Kittie Belltree is a Specialist Tutor for neurodivergent students at Aberystwyth University. She received a Literature Wales bursary for her debut collection, Sliced Tongue and Pearl Cufflinks. Her short stories and poems have appeared in Cut on the Bias, Heartland, The Brown Envelope Book and Cast a Long Shadow. Kittie was recently selected for the Representing Wales Writer Development Programme, supporting writers from low income backgrounds. She's hard at work on a novel, and writing her second poetry collection.
The Magician’s Daughter
In the fairy stories, the daughters love their fathers
because they are mighty princes, great rulers,
and because such absolute power seduces.
~ Carolyn Steedman ~
Landscape for a Good Woman
He draws a silk scarf from a secret pocket in his trousers – snakes
it around wrists, splits in two, twists it taut, like her vocal cords,
places it over her eggshell eyelids, then offers his hand – white-gloved
bowing low, he lets loose the stolen jewels lining his jacket.
She accepts – blindly – curtseying into the citrine shaft
of spotlight that slices the stage in half, then footsteps
into the dead-flat chest, arranges herself – doll-like – inside
before he lays the wooden lid to rest.
Until now he has kept her for himself, fed on a diet of sliced
tongue and pearl cufflinks. The ritual begins before the stage
door, before the audience, the dressing room – where he inserts
the knife into her velvet and feathers, plucks
her hair into tucks and tresses, places a glass
slipper on her pillow. Thus, he enters without breaking
and she slips seamlessly into the space conjured by his third wife
who broke all his spells while he snored by the stove
after Saturday matinée, stole the key to his best hat box
for her whale-bone combs and peacock frocks
and vanished with a ventriloquist from Vladivostok.
He feels the thickness of the blade like honey inside her
and the strength of his heaving old magic. Why, his wand
can cut her in two – separate her bones from her meat
like halving a peach. She is ripe, now, for his next trick –
Now he has her undone, he will make her disappear. Now –
Dirty rat. You’re a fat duck
in the House of Lords, fiddling expenses,
pinching, farting. You insinuate intemperance,
an excess of back-bedrooms, a debauched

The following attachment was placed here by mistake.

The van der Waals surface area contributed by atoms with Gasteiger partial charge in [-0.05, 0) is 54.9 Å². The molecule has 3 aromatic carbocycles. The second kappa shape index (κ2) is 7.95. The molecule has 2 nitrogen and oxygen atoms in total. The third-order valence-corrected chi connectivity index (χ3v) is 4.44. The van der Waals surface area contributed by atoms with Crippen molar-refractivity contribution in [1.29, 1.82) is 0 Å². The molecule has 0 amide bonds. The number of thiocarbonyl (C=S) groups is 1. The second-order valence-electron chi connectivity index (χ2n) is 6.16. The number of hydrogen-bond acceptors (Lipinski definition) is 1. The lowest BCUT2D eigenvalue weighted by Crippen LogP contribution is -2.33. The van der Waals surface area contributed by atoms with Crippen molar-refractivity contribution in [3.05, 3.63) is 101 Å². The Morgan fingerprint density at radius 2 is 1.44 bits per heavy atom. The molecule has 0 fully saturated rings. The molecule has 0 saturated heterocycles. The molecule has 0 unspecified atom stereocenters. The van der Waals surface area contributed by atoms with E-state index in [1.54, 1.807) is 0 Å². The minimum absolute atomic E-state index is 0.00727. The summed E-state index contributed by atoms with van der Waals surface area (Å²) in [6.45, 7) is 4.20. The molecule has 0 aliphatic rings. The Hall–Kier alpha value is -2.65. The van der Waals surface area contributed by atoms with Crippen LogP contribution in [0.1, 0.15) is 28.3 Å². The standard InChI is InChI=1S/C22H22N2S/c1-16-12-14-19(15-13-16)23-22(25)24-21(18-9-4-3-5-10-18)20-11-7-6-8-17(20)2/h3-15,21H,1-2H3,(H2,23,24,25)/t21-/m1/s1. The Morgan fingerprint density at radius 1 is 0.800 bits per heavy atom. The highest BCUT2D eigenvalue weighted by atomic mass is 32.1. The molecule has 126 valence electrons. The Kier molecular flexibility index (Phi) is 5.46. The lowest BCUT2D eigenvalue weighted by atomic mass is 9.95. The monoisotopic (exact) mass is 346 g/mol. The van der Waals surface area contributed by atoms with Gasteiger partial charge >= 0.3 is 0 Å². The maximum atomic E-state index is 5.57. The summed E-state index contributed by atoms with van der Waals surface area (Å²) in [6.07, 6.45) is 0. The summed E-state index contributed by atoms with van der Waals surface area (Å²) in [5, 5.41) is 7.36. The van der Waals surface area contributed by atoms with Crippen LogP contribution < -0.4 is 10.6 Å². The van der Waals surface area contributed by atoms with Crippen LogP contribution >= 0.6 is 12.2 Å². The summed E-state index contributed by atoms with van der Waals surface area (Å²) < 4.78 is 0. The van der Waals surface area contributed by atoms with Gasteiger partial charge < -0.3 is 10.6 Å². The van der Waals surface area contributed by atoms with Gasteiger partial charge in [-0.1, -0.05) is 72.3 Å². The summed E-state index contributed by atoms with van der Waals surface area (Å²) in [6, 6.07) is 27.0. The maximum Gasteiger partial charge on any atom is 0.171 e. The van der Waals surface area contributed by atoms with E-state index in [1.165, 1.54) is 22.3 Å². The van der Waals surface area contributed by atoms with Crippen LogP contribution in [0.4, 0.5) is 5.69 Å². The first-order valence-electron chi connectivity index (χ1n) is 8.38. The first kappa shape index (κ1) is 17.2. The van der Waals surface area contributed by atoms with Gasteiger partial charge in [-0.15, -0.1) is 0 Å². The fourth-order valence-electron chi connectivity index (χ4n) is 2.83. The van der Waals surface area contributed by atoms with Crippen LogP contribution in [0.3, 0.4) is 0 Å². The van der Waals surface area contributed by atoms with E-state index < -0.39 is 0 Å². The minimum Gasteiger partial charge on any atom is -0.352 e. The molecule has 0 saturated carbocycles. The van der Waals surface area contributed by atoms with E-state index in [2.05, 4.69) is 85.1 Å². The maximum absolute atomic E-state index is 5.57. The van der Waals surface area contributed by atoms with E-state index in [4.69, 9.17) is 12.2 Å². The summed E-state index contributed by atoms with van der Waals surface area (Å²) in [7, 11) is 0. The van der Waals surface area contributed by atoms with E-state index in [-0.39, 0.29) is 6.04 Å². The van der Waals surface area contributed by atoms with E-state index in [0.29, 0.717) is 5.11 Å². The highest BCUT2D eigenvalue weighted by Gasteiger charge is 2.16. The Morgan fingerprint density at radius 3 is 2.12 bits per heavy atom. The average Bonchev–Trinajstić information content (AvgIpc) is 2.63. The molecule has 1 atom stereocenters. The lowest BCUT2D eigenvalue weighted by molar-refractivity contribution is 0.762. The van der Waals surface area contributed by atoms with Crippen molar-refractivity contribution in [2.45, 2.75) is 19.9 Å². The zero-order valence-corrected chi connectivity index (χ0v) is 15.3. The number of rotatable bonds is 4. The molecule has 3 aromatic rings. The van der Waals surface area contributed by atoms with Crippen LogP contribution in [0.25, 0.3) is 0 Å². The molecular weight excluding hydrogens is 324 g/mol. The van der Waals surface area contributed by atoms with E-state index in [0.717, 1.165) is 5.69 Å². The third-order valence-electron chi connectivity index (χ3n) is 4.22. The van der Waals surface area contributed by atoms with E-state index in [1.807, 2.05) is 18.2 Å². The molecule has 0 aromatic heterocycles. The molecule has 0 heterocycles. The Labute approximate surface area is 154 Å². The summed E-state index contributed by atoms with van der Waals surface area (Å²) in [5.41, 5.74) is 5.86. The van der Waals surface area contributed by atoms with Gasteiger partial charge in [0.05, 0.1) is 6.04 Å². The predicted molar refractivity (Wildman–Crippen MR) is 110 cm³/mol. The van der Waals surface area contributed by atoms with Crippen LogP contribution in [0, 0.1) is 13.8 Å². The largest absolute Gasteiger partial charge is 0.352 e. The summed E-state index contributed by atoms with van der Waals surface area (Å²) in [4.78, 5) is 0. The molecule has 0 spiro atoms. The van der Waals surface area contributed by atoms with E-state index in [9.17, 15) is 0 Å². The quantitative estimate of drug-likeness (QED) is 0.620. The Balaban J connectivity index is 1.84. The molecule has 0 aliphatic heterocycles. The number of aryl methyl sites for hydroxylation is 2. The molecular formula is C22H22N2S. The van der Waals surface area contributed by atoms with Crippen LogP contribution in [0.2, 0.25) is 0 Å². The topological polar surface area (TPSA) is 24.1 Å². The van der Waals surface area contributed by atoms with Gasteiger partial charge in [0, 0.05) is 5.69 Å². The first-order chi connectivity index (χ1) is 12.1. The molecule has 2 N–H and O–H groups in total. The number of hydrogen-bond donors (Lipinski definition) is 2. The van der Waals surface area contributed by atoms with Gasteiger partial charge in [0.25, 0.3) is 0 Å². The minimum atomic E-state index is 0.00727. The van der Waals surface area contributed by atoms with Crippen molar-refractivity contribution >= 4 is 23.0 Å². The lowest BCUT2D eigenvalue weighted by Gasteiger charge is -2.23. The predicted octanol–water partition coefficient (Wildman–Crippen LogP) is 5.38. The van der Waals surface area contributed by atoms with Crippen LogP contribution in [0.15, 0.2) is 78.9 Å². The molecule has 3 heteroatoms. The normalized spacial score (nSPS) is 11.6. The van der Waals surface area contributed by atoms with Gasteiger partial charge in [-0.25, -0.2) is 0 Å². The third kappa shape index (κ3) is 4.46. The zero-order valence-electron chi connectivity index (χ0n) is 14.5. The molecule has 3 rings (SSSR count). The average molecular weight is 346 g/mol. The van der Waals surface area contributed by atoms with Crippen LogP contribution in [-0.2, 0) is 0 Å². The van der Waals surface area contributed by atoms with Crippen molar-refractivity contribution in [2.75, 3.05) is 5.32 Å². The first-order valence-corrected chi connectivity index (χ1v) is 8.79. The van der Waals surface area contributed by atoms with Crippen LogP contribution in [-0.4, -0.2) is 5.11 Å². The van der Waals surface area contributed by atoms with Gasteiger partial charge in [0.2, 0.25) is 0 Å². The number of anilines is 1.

dissipation in disability benefits, washed down
by a superfluity of free school dinners and social care.
You point parsimonious fingers into porky pies.
You lie with the fishes, the figures.
You’re a tight-fisted wrecking ball, punch
drunk on stuffing filthy wads into greasy palms
and off-shore pension pots. You’re out to lunch,
insatiable, voraciously force-feeding families
into food banks, mincemeat, rent arrears, debt.
You’re a champagne Charlie Chancellor
of The Exchequer who neglects to check. You’re specks
of white powder smirching naughty nostrils.
You’re a glut of gluttony gutting kitchen cupboards, a
rip-roaring rusty tin opener doing dentistry
on the NHS; an overweight authority
on obsessive abscission-making; on cutting
things cuttingly; thinking yeah, what the fuck.
In 1945, August DeMont drove to the Golden Gate Bridge with
his five-year-old daughter, Marilyn; told her to climb over the
rail and jump. She did so without hesitation. Seconds later,
he dived 'gracefully' after her. A note left in the car stated:
'I and my daughter have committed suicide.'
For that was the fact of the matter.
The fact of the matter in a sentence.
A punishment. The blunt force
of its grammar. Pragmatic
punctuation precise enough to slice
through time like a seam.
That night, the rain fell in short, pattering
clusters. Your clothes moaned in the closet.
A dog slipped out into the dark.
The quiet fact of the matter.
Seven words for sadness.
Words like stones.
She never spoke. Someone said
the car seat was still warm when
they found the note.
The matter-of-fact fumbling
at the rubble of my heart.
A cigarette butt tossed into space.
How to smother a black
hole revoke the last
of doors annul
the unspoken bond
deeper than any drop
leaving me done
with life. A sentence followed by
a full stop.
The Magician’s Daughter: The Lampeter Review (No. 11)
Austerity: The Morning Star (May 21st 2020)
Bond: Poetry Wales (Vol. 54, No. 1)